The Treasury acquired an additional 13.7 million shares in KCB Group #ticker:KCB in the lender’s dividend deal last year where part of the payout was in the form of the company’s own shares.
The new shares, which have a market value of Sh468.4 million, raised the Treasury’s interest in the country’s biggest bank by assets from the previous 17.31 per cent to 17.53 per cent and cemented its position as the largest single shareholder.
The Treasury’s enlarged stake is disclosed in the lender’s latest annual report.
The government was among the few institutional investors that opted to receive half of the Sh6 billion total dividend — declared for the year ended December 2015 — in shares.
KCB offered a payout of Sh2 per share, with Sh1 per share in cash and Sh1 per share in stock at the conversion price of Sh38.
Investors had the option to reject the share allotment plan and apply for an all-cash dividend.
The Treasury and other shareholders took up a total of 40.8 million shares in what is technically known as a scrip dividend, a move that led to a 1.3 per cent dilution of those who snubbed the stock offer.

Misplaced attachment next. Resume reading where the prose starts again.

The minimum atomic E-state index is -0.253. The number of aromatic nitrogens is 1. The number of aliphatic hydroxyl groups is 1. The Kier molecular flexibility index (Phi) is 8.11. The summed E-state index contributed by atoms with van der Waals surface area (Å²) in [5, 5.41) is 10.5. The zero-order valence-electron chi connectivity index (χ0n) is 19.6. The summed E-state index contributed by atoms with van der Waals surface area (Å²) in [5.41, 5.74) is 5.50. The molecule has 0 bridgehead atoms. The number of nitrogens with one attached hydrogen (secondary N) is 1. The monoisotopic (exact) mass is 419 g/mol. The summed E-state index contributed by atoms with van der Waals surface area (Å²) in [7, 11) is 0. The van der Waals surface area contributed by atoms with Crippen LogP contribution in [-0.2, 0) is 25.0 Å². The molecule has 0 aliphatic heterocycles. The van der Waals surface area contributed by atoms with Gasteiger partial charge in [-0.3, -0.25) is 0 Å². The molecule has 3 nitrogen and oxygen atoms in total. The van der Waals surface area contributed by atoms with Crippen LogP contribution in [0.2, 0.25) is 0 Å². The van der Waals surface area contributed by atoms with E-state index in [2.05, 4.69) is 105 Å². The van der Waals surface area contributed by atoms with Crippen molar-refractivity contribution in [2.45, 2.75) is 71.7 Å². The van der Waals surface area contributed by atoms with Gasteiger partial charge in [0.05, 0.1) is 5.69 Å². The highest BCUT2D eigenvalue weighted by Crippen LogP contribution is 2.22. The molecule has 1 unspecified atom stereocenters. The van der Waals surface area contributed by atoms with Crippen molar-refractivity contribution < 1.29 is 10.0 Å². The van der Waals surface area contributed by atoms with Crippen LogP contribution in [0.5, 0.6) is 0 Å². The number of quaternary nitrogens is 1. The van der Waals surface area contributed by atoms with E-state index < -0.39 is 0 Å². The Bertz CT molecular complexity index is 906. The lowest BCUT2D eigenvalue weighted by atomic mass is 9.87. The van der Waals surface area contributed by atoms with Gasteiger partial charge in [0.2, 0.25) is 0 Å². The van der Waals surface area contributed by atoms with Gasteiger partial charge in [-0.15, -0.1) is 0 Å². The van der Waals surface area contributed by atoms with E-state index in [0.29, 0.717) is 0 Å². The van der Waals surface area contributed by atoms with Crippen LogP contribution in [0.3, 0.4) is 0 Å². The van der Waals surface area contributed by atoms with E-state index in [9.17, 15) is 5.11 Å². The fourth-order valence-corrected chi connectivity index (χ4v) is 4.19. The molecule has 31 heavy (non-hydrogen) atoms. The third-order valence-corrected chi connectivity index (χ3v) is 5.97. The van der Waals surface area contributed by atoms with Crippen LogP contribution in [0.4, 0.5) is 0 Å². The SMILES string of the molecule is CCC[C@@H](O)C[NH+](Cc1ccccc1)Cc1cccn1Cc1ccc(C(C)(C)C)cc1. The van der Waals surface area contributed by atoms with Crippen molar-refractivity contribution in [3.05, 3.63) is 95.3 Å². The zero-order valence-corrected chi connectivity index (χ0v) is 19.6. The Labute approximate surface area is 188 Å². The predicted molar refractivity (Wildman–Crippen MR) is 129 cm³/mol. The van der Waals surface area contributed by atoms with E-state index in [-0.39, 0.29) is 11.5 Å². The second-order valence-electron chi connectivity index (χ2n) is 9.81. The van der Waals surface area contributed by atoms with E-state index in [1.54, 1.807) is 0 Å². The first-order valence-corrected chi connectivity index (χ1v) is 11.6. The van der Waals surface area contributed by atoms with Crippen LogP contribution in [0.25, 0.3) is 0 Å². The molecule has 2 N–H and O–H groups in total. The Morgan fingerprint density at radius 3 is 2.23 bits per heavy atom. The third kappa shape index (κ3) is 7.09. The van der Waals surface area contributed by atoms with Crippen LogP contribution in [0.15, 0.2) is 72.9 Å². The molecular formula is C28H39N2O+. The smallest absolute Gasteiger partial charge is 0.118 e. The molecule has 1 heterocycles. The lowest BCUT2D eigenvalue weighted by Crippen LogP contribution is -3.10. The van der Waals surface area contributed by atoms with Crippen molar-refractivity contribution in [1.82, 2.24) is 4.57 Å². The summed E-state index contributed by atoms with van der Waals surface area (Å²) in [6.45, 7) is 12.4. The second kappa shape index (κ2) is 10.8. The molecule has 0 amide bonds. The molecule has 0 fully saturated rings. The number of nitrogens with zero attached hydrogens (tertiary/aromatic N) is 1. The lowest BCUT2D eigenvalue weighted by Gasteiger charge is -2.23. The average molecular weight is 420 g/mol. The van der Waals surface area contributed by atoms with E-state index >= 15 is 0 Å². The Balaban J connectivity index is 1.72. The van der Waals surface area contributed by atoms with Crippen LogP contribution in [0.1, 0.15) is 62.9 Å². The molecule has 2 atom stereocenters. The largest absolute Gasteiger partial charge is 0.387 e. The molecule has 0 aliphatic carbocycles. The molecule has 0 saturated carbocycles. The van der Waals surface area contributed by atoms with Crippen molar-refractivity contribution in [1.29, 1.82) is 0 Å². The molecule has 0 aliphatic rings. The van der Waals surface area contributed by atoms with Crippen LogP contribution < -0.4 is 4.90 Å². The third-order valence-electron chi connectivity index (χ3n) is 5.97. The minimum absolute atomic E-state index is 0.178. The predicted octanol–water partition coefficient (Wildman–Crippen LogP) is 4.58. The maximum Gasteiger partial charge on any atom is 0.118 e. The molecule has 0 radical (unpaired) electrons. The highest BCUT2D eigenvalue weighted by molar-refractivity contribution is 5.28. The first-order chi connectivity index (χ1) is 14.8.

The National Social Security Fund (NSSF), the second-largest shareholder with a six per cent stake, was among investors who elected to receive their entire dividend in cash.
KCB saved Sh1.5 billion in the scrip dividend, a move that helped to boost its capital position.
The lender, however, raised its dividend payout for the year ended December 2016 to a record Sh3 per share or an aggregate of Sh9.1 billion, citing adequate cash reserves.
The Treasury’s participation in the scrip dividend signals its confidence about the lender’s future prospects.
Mombasa-based billionaire family, the Bablas, however disappeared from the list of KCB’s top shareholders after trading 47 million shares that would currently be valued at Sh1.6 billion.
The capping of interest rates starting September last year has dimmed the profitability outlook for banks that reported double digit earnings growth in previous years.